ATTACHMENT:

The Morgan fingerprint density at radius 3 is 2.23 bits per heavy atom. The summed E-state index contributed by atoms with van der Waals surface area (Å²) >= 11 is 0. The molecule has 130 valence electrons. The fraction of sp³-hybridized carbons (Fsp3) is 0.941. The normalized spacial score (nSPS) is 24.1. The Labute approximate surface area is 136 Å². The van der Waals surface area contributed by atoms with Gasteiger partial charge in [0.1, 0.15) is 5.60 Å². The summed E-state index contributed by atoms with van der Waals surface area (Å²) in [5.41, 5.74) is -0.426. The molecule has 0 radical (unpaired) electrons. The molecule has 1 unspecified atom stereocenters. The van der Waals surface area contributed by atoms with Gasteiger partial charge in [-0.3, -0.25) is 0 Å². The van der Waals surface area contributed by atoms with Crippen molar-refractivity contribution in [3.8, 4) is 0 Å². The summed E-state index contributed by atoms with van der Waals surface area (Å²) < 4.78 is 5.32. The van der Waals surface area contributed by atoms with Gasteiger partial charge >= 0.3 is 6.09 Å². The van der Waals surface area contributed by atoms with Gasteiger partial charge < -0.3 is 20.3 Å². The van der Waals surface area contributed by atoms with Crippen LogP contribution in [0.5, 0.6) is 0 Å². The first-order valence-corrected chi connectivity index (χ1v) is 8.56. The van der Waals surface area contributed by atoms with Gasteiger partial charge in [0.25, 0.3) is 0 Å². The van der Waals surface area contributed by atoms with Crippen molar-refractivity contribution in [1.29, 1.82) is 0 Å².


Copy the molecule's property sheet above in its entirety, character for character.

The Morgan fingerprint density at radius 3 is 2.23 bits per heavy atom. The summed E-state index contributed by atoms with van der Waals surface area (Å²) >= 11 is 0. The molecule has 130 valence electrons. The fraction of sp³-hybridized carbons (Fsp3) is 0.941. The normalized spacial score (nSPS) is 24.1. The Labute approximate surface area is 136 Å². The van der Waals surface area contributed by atoms with Gasteiger partial charge in [0.1, 0.15) is 5.60 Å². The summed E-state index contributed by atoms with van der Waals surface area (Å²) in [5.41, 5.74) is -0.426. The molecule has 0 radical (unpaired) electrons. The molecule has 1 unspecified atom stereocenters. The van der Waals surface area contributed by atoms with Gasteiger partial charge in [-0.3, -0.25) is 0 Å². The van der Waals surface area contributed by atoms with Crippen molar-refractivity contribution in [3.8, 4) is 0 Å². The summed E-state index contributed by atoms with van der Waals surface area (Å²) < 4.78 is 5.32. The van der Waals surface area contributed by atoms with Gasteiger partial charge >= 0.3 is 6.09 Å². The van der Waals surface area contributed by atoms with Gasteiger partial charge < -0.3 is 20.3 Å². The van der Waals surface area contributed by atoms with Crippen LogP contribution in [0.5, 0.6) is 0 Å². The first-order valence-corrected chi connectivity index (χ1v) is 8.56. The van der Waals surface area contributed by atoms with Gasteiger partial charge in [0.25, 0.3) is 0 Å². The van der Waals surface area contributed by atoms with Crippen molar-refractivity contribution in [1.29, 1.82) is 0 Å².